Optimizing Rainwater Harvesting Installation in Kashongi, Uganda
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Community-based water supply systems like Institutional Rainwater Harvesting (IRWH) are promising solutions to water supply in rural areas like Uganda. However, IRWH tank systems have been unsustainable in the long-term due to collective action failure, causing agencies to switch to less cost-effective systems. Current literature shows that local institutions are significant predictors of success in managing community-based resources, but little research has been done in the area of rural potable water supply. This study uses empirical research to investigate IRWH system sustainability, and its association with local institutions. Focus groups, interviews and surveys were used to collect both qualitative and quantitative data in Kashongi sub-county, Uganda. The results show that villages in Kashongi sub-county have the potential to be self-reliant in sustaining their IRWH tank system. Institutions are associated with tank sustainability through two ways: financial sustainability and tank functionality. Least-squares regressions identified several key predictors of both financial sustainability and tank functionality. The study concludes that institutions are significant predictors of IRWH tank sustainability at multiple levels. Agencies implementing community-based water supply systems should either seek to foster suitable institutional arrangements within villages, or identify villages with characteristics of strong institutions in order to maximize their investment.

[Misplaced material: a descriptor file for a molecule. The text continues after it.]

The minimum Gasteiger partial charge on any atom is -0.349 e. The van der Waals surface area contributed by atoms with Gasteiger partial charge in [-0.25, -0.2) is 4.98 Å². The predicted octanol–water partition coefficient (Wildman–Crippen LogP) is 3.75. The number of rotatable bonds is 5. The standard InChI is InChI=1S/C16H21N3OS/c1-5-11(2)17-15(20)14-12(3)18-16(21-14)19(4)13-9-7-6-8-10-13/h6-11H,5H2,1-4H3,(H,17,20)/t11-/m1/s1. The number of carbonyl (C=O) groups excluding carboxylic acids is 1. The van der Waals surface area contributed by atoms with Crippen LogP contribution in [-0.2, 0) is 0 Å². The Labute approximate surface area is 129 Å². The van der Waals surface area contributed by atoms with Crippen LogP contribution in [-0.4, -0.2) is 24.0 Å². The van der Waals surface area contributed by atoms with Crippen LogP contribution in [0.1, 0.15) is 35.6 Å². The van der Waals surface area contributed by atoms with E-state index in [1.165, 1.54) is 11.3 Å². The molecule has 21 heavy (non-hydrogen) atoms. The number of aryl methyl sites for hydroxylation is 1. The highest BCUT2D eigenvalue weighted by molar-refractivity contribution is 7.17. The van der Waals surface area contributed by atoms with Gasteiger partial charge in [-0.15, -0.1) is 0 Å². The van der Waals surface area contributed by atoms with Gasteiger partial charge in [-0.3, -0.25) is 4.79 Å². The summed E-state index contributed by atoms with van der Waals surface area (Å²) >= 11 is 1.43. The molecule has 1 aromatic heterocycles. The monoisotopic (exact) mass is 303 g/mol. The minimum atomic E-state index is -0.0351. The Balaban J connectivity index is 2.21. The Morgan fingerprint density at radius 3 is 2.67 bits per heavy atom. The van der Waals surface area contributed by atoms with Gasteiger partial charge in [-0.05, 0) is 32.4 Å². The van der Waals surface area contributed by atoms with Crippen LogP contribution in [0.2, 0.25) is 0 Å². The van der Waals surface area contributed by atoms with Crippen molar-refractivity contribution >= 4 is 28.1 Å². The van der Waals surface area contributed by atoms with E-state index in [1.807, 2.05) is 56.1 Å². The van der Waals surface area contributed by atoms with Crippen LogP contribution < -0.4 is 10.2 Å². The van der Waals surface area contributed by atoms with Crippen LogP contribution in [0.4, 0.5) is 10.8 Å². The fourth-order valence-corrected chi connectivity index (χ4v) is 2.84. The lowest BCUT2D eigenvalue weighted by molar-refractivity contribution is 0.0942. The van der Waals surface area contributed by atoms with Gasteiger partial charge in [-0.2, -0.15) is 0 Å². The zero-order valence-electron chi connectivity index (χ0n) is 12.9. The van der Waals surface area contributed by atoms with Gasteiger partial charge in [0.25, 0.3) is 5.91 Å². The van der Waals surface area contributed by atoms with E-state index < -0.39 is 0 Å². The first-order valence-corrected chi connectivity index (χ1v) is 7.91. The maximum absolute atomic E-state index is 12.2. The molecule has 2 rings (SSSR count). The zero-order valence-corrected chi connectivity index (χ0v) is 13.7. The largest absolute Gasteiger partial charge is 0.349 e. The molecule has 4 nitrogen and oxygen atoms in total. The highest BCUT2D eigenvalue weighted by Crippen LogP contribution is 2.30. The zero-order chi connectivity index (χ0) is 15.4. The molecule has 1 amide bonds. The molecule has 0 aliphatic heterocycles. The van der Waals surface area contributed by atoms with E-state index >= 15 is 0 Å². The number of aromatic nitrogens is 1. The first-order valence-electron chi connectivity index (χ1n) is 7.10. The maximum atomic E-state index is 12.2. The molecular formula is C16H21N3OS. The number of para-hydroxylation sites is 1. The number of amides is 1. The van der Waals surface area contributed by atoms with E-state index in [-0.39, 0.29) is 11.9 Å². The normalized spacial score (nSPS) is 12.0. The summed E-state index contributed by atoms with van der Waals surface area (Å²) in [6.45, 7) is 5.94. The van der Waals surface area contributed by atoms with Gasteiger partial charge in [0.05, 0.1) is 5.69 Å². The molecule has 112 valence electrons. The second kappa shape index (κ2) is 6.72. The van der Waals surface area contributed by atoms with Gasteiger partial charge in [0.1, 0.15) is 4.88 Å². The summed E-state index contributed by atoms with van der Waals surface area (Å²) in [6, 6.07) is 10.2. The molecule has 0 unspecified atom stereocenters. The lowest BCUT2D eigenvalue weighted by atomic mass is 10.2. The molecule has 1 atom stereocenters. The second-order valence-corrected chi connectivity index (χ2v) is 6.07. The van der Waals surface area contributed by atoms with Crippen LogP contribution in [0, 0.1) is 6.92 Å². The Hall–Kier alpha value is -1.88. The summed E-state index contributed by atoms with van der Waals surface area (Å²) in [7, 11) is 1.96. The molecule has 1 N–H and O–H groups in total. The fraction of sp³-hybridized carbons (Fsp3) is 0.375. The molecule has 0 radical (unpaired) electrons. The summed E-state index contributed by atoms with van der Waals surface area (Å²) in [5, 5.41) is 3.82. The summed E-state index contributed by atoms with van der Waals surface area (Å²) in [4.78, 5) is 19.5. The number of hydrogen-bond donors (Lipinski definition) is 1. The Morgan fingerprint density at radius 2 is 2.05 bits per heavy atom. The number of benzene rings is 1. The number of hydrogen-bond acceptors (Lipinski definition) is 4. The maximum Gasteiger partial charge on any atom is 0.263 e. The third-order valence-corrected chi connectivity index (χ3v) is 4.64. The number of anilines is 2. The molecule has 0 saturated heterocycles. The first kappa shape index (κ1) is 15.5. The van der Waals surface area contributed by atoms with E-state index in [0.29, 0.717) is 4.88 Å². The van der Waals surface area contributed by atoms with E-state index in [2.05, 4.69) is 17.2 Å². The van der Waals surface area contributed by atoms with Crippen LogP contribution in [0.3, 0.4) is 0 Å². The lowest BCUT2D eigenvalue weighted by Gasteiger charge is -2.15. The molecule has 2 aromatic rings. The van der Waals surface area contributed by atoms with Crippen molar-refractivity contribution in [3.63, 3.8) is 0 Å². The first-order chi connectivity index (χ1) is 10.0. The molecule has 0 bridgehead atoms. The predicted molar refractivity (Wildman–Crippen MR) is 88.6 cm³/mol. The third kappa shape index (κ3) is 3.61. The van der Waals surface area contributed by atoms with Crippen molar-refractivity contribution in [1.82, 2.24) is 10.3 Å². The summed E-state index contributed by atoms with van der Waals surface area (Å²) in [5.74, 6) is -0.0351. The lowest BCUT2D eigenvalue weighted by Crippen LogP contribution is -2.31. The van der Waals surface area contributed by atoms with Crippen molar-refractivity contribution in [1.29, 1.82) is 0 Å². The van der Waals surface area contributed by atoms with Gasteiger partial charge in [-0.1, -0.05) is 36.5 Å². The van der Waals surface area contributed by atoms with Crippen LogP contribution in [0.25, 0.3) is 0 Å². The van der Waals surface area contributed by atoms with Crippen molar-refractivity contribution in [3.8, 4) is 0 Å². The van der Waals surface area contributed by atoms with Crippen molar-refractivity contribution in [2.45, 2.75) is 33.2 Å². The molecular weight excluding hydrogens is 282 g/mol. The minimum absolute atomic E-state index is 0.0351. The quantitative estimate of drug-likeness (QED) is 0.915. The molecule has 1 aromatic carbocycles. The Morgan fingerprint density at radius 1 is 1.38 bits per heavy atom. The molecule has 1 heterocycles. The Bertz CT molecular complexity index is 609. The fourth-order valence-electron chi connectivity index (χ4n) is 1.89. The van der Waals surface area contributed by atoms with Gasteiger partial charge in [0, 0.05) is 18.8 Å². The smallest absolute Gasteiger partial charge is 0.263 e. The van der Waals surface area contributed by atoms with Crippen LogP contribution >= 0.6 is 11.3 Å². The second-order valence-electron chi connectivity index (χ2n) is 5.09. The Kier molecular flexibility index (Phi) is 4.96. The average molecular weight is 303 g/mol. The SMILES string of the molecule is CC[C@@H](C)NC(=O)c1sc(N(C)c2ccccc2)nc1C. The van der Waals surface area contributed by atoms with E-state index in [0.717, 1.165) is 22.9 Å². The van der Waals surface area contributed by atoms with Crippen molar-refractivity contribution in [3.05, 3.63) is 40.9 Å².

CitationWong, Jason (2011). Optimizing Rainwater Harvesting Installation in Kashongi, Uganda. Honors thesis, Duke University. Retrieved from https://hdl.handle.net/10161/3564.
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Rights for Collection: Undergraduate Honors Theses and Student papers